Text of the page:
Salem Breakfast on Bikes said...

Agree! The institutional comparison between WU and the Hospital is a good one, and in the debates over Howard Hall, while it may not have changed anything, collectively we may not have pointed to the library's example enough. Glad you underscored that. We need to remember this for the future!

Because Hallie Ford is open to the public, I think I count it as more wonderful than the library. But that's probably splitting hairs. And significantly, both are WU projects.

Does the Kirkbride building as museum and offices at the State Hospital count as adaptive reuse? It's pretty grand!

We tend to forget about Garfield School, perhaps because it sits on a parking lot, and isn't surrounded by all that much.

The cluster of buildings Virginia Green calls the "North Mall Heritage Park" is very nice, but somehow it still feels underutilized.

We can't forget Painter's Hall at Pringle Creek Community. Hopefully the whole Fairview project will in time provide other examples.

Lyle Bartholomew's Temple Beth Sholom is a dance studio and Leslie Junior High a charter school.

The cast iron from Ladd & Tilton deserves an honorable mention for its reuse on Ladd & Bush.

Maybe there's a post in this. There must be other examples flying under the radar - not as many as we'd wish, but more than we think. Have othrer readers thought of more?

Also! A helpful wikipedia article on Post just showed up, and it turns out Post received the very first license for architecture in Oregon, license no. 1. There are brief notes on other buildings around the state, too.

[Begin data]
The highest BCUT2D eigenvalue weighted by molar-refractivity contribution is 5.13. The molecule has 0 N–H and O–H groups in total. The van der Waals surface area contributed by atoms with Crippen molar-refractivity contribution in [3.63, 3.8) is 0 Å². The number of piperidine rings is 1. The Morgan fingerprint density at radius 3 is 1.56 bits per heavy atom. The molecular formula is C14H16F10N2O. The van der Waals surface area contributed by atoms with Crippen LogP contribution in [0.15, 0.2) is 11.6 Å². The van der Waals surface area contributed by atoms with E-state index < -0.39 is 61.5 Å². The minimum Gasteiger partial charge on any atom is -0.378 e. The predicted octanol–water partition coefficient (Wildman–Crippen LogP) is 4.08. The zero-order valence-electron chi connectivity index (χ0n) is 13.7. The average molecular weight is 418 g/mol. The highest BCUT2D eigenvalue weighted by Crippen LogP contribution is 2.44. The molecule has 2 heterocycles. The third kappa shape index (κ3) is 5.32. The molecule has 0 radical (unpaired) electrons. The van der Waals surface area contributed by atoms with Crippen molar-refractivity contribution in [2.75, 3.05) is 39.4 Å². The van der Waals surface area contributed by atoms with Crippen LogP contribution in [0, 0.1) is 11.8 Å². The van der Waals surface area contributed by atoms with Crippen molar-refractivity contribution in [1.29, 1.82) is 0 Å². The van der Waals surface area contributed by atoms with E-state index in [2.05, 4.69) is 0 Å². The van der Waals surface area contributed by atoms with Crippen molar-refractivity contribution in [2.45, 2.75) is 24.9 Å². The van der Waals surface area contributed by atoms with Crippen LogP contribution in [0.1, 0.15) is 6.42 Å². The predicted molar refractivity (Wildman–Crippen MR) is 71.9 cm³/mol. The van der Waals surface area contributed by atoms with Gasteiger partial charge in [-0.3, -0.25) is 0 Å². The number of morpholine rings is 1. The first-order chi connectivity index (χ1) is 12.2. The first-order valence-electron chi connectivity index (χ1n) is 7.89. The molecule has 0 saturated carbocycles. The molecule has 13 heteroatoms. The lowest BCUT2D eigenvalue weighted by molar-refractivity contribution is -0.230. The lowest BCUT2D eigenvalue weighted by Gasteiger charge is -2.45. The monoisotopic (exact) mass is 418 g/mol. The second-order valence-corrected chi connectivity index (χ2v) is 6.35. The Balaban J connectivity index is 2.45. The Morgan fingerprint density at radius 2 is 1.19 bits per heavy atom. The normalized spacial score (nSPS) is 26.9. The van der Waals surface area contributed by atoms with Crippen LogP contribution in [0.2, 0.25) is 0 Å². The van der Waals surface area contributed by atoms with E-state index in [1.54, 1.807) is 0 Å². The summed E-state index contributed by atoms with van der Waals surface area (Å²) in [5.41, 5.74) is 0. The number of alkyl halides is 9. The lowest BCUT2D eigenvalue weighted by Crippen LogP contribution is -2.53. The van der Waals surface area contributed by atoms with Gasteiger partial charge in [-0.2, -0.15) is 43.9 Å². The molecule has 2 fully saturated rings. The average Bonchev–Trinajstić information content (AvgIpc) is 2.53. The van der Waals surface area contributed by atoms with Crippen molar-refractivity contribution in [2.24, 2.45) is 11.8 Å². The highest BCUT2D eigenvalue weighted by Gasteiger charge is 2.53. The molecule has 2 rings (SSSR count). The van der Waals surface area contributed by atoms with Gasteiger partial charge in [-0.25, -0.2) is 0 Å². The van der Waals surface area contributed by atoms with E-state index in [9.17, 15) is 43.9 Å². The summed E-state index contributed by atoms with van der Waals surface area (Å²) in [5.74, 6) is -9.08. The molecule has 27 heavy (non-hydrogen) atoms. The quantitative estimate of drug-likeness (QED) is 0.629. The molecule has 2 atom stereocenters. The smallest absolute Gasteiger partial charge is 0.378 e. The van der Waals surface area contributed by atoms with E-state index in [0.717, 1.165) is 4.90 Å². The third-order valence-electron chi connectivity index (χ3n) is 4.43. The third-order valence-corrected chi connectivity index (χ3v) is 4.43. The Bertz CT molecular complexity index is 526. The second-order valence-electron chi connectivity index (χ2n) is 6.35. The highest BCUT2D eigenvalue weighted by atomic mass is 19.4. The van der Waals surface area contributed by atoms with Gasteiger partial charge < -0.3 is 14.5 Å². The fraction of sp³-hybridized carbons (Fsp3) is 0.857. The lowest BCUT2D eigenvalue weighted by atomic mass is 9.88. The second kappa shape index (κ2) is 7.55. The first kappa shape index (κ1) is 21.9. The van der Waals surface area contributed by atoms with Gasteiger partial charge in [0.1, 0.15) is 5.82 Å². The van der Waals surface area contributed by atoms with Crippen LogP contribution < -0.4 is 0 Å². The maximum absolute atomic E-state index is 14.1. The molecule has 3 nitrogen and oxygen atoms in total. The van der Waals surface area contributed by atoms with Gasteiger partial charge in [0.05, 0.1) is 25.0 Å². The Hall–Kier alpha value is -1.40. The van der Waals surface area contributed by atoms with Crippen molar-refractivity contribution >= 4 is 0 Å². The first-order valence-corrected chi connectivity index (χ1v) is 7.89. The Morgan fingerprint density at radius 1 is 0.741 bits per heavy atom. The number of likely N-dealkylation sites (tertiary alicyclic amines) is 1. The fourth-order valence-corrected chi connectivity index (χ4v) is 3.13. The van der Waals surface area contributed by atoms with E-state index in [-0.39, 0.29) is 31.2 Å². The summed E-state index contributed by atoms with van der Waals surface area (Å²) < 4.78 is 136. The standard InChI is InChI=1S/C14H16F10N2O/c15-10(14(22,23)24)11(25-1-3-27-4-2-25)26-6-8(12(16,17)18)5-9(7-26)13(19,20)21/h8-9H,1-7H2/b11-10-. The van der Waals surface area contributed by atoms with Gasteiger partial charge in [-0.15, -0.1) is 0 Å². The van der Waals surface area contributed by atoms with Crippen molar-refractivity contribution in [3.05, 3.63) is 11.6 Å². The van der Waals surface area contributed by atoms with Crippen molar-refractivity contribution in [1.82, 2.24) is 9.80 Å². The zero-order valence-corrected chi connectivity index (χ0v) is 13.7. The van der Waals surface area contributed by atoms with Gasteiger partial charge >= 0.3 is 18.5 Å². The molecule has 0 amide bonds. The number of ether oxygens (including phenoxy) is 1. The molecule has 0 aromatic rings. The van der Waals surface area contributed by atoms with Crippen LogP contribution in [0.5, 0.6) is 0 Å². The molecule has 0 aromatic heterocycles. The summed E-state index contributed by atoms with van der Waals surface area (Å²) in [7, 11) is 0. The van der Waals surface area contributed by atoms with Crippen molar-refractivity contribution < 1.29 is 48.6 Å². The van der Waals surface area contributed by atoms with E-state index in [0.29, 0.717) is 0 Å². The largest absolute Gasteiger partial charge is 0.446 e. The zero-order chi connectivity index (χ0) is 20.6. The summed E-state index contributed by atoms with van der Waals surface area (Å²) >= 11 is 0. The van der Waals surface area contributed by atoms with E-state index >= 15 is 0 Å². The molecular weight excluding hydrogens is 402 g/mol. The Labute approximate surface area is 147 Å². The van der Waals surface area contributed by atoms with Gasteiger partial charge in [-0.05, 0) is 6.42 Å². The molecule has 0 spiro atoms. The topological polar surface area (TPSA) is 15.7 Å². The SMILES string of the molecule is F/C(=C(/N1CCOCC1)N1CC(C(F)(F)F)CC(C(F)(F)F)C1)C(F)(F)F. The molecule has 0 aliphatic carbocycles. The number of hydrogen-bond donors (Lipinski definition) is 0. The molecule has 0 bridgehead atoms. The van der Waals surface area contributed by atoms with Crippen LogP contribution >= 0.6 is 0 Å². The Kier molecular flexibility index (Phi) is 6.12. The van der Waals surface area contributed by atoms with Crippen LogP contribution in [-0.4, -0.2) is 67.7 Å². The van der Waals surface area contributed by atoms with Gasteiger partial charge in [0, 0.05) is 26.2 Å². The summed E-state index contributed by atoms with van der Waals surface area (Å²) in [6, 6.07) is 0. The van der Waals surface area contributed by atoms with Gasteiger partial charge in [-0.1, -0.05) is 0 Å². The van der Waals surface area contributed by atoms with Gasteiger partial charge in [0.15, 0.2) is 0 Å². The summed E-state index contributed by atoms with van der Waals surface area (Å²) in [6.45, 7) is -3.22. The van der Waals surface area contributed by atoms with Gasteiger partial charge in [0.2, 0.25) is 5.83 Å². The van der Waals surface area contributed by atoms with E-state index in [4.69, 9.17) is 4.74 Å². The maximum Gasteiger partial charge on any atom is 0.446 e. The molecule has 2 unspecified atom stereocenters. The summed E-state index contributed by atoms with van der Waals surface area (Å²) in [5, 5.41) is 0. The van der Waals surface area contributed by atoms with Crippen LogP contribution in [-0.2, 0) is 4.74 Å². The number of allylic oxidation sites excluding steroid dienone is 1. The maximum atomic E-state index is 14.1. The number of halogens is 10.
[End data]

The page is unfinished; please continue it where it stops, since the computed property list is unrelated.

Susann Kaltwasser said...

Some people lament the conversion of older homes to business uses, but at least the archtecture and the character of the once typical homes in Salem are being preserved. I have been in more than a couple of these former homes and am totally impressed with how they have been restored inside and although bedrooms may now be an office, the home as it was originally are usually not only preserved but fully restored to its original state. So much so that if they business moved out today, the house could be used as a home the next. This is something that Salem should be proud of.....not tearing things down, but repurposing them.

Some of the houses had been moved when they could not be retained in the same locations due to Capitol Mall construction.

Virginia Green is a wonderful asset to our community by documenting for us the many historic homes and buildings that we should never let fall to the wrecking crews.

If we let the North Campus of the State Hospital fall to the wrecking crew we are going to be sorry. I wish there was more people trying to stop the Legislature from wasting millions of dollars on buildings that still have plenty of good use in them.

Salem Breakfast on Bikes said...

Found another design by Post. I don't recall seeing discussion of Post in the talk about the McGilchrist and Roth building renovation, but the McGilchrist part was designed by Post.

Salem Breakfast on Bikes said...

A reader has pointed out that in January there was a history piece on "The Illahee Country Club" in the newspaper, and that Post was hired to design "a rustic club house, a peeled log building" in 1915 or so.

That building and club folded, and the current "Illahe Hills Country Club" is a distinct enterprise separated by a little more than a generation.

The names of the initial member list from 1915 suggests Post was held in high regard by Salem's elite.

(Thanks for the tip!)